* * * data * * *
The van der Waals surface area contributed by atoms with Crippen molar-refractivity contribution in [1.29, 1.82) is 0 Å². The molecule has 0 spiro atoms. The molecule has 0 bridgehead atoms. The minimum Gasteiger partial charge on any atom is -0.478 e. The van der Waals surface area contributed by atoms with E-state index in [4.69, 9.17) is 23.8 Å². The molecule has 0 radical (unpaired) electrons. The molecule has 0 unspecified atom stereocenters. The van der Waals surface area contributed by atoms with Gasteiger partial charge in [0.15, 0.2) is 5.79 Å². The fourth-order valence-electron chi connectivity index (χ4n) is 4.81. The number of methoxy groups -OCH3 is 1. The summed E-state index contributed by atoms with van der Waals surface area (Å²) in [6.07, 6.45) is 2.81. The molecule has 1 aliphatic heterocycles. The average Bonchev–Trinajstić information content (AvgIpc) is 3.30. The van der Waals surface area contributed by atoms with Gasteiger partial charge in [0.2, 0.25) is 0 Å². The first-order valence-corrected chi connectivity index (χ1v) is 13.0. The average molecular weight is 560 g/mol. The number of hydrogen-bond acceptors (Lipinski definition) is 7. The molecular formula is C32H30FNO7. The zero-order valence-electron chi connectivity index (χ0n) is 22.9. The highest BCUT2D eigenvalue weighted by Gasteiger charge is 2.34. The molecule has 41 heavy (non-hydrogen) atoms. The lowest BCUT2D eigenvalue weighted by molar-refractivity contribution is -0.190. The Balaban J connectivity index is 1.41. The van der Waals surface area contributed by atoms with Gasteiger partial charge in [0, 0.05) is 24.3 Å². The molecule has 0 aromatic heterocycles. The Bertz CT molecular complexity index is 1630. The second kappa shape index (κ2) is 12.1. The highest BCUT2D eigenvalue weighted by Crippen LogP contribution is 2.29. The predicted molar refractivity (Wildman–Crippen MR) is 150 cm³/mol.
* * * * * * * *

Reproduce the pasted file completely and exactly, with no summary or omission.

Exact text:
The van der Waals surface area contributed by atoms with Crippen molar-refractivity contribution in [1.29, 1.82) is 0 Å². The molecule has 0 spiro atoms. The molecule has 0 bridgehead atoms. The minimum Gasteiger partial charge on any atom is -0.478 e. The van der Waals surface area contributed by atoms with E-state index in [4.69, 9.17) is 23.8 Å². The molecule has 0 radical (unpaired) electrons. The molecule has 0 unspecified atom stereocenters. The van der Waals surface area contributed by atoms with Gasteiger partial charge in [0.15, 0.2) is 5.79 Å². The fourth-order valence-electron chi connectivity index (χ4n) is 4.81. The number of methoxy groups -OCH3 is 1. The summed E-state index contributed by atoms with van der Waals surface area (Å²) in [6.07, 6.45) is 2.81. The molecule has 1 aliphatic heterocycles. The average Bonchev–Trinajstić information content (AvgIpc) is 3.30. The van der Waals surface area contributed by atoms with Gasteiger partial charge in [0.2, 0.25) is 0 Å². The first-order valence-corrected chi connectivity index (χ1v) is 13.0. The average molecular weight is 560 g/mol. The number of hydrogen-bond acceptors (Lipinski definition) is 7. The molecular formula is C32H30FNO7. The zero-order valence-electron chi connectivity index (χ0n) is 22.9. The highest BCUT2D eigenvalue weighted by Gasteiger charge is 2.34. The molecule has 41 heavy (non-hydrogen) atoms. The lowest BCUT2D eigenvalue weighted by molar-refractivity contribution is -0.190. The Balaban J connectivity index is 1.41. The van der Waals surface area contributed by atoms with Gasteiger partial charge in [0, 0.05) is 24.3 Å². The molecule has 0 aromatic heterocycles. The Bertz CT molecular complexity index is 1630. The second kappa shape index (κ2) is 12.1. The highest BCUT2D eigenvalue weighted by Crippen LogP contribution is 2.29. The predicted molar refractivity (Wildman–Crippen MR) is 150 cm³/mol.